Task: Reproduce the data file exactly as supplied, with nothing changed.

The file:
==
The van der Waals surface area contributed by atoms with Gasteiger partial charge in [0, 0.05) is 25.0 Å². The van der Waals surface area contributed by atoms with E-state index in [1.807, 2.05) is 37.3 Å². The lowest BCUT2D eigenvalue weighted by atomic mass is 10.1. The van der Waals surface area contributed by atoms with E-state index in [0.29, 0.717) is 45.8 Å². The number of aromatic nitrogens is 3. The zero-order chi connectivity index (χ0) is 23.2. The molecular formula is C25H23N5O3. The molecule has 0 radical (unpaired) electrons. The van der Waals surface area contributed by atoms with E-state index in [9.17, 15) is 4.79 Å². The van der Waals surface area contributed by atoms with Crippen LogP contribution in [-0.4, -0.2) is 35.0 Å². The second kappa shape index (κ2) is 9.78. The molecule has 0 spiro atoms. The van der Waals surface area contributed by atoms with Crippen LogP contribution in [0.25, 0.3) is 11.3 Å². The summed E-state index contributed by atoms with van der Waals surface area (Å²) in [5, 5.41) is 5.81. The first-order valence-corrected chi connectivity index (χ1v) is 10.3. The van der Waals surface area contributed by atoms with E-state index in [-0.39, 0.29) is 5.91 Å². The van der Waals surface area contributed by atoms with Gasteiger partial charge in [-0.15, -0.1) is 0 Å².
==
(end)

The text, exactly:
The van der Waals surface area contributed by atoms with Gasteiger partial charge in [0, 0.05) is 25.0 Å². The van der Waals surface area contributed by atoms with E-state index in [1.807, 2.05) is 37.3 Å². The lowest BCUT2D eigenvalue weighted by atomic mass is 10.1. The van der Waals surface area contributed by atoms with E-state index in [0.29, 0.717) is 45.8 Å². The number of aromatic nitrogens is 3. The zero-order chi connectivity index (χ0) is 23.2. The molecular formula is C25H23N5O3. The molecule has 0 radical (unpaired) electrons. The van der Waals surface area contributed by atoms with E-state index in [9.17, 15) is 4.79 Å². The van der Waals surface area contributed by atoms with Crippen LogP contribution in [-0.4, -0.2) is 35.0 Å². The second kappa shape index (κ2) is 9.78. The molecule has 0 spiro atoms. The van der Waals surface area contributed by atoms with Crippen LogP contribution in [0.25, 0.3) is 11.3 Å². The summed E-state index contributed by atoms with van der Waals surface area (Å²) in [5, 5.41) is 5.81. The first-order valence-corrected chi connectivity index (χ1v) is 10.3. The van der Waals surface area contributed by atoms with E-state index in [-0.39, 0.29) is 5.91 Å². The van der Waals surface area contributed by atoms with Gasteiger partial charge in [-0.15, -0.1) is 0 Å².